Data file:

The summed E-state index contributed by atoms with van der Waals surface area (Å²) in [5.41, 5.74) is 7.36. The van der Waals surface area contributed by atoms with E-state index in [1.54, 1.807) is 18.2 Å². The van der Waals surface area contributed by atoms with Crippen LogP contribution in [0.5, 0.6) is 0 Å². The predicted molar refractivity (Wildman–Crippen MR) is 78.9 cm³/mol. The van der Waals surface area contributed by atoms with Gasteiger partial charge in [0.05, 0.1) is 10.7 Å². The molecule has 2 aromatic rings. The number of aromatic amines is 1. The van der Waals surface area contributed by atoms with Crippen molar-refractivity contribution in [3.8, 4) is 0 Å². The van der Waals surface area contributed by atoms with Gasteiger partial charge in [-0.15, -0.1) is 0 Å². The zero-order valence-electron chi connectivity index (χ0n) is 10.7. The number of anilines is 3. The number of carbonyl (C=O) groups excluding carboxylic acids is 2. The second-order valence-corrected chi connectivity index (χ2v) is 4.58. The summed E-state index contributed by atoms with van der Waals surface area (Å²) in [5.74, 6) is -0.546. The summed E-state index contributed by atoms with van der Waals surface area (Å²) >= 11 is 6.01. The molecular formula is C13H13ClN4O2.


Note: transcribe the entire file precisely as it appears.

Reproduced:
The summed E-state index contributed by atoms with van der Waals surface area (Å²) in [5.41, 5.74) is 7.36. The van der Waals surface area contributed by atoms with E-state index in [1.54, 1.807) is 18.2 Å². The van der Waals surface area contributed by atoms with Crippen LogP contribution in [0.5, 0.6) is 0 Å². The predicted molar refractivity (Wildman–Crippen MR) is 78.9 cm³/mol. The van der Waals surface area contributed by atoms with Gasteiger partial charge in [0.05, 0.1) is 10.7 Å². The molecule has 2 aromatic rings. The number of aromatic amines is 1. The van der Waals surface area contributed by atoms with Crippen molar-refractivity contribution in [3.8, 4) is 0 Å². The van der Waals surface area contributed by atoms with Gasteiger partial charge in [-0.15, -0.1) is 0 Å². The zero-order valence-electron chi connectivity index (χ0n) is 10.7. The number of anilines is 3. The number of carbonyl (C=O) groups excluding carboxylic acids is 2. The second-order valence-corrected chi connectivity index (χ2v) is 4.58. The summed E-state index contributed by atoms with van der Waals surface area (Å²) in [5.74, 6) is -0.546. The summed E-state index contributed by atoms with van der Waals surface area (Å²) >= 11 is 6.01. The molecular formula is C13H13ClN4O2.